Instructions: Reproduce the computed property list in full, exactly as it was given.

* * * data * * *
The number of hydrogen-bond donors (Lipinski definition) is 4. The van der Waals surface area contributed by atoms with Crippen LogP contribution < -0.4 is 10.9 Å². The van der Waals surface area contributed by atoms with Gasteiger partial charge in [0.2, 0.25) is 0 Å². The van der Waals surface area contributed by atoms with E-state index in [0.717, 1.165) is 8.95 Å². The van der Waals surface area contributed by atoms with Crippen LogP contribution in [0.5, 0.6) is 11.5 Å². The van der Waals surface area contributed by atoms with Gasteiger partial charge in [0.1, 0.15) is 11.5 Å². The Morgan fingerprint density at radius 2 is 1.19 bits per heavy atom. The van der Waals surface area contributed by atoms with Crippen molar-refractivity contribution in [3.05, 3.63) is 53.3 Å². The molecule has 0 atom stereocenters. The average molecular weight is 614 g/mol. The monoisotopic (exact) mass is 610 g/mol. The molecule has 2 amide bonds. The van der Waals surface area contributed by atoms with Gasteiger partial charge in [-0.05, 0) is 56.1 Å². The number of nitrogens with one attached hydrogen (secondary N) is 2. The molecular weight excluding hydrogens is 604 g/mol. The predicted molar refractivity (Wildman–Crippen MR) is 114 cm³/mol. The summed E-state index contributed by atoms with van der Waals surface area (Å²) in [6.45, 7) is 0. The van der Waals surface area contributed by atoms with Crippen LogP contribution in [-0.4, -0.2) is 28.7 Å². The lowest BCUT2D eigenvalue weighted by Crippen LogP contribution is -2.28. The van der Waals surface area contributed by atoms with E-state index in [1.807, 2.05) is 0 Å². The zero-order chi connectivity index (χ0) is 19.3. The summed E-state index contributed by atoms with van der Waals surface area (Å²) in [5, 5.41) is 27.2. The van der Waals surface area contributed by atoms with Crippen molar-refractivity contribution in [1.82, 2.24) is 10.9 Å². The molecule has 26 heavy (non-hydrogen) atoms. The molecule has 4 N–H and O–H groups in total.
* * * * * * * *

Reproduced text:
The number of hydrogen-bond donors (Lipinski definition) is 4. The van der Waals surface area contributed by atoms with Crippen LogP contribution < -0.4 is 10.9 Å². The van der Waals surface area contributed by atoms with Gasteiger partial charge in [0.2, 0.25) is 0 Å². The van der Waals surface area contributed by atoms with E-state index in [0.717, 1.165) is 8.95 Å². The van der Waals surface area contributed by atoms with Crippen LogP contribution in [0.5, 0.6) is 11.5 Å². The van der Waals surface area contributed by atoms with Gasteiger partial charge in [0.1, 0.15) is 11.5 Å². The Morgan fingerprint density at radius 2 is 1.19 bits per heavy atom. The van der Waals surface area contributed by atoms with Crippen molar-refractivity contribution in [3.05, 3.63) is 53.3 Å². The molecule has 0 atom stereocenters. The average molecular weight is 614 g/mol. The monoisotopic (exact) mass is 610 g/mol. The molecule has 2 amide bonds. The van der Waals surface area contributed by atoms with Gasteiger partial charge in [-0.05, 0) is 56.1 Å². The number of nitrogens with one attached hydrogen (secondary N) is 2. The molecular weight excluding hydrogens is 604 g/mol. The predicted molar refractivity (Wildman–Crippen MR) is 114 cm³/mol. The summed E-state index contributed by atoms with van der Waals surface area (Å²) in [6.45, 7) is 0. The van der Waals surface area contributed by atoms with Crippen LogP contribution in [-0.4, -0.2) is 28.7 Å². The lowest BCUT2D eigenvalue weighted by Crippen LogP contribution is -2.28. The van der Waals surface area contributed by atoms with E-state index in [1.807, 2.05) is 0 Å². The zero-order chi connectivity index (χ0) is 19.3. The summed E-state index contributed by atoms with van der Waals surface area (Å²) in [5, 5.41) is 27.2. The van der Waals surface area contributed by atoms with Crippen molar-refractivity contribution in [1.82, 2.24) is 10.9 Å². The molecule has 26 heavy (non-hydrogen) atoms. The molecule has 4 N–H and O–H groups in total.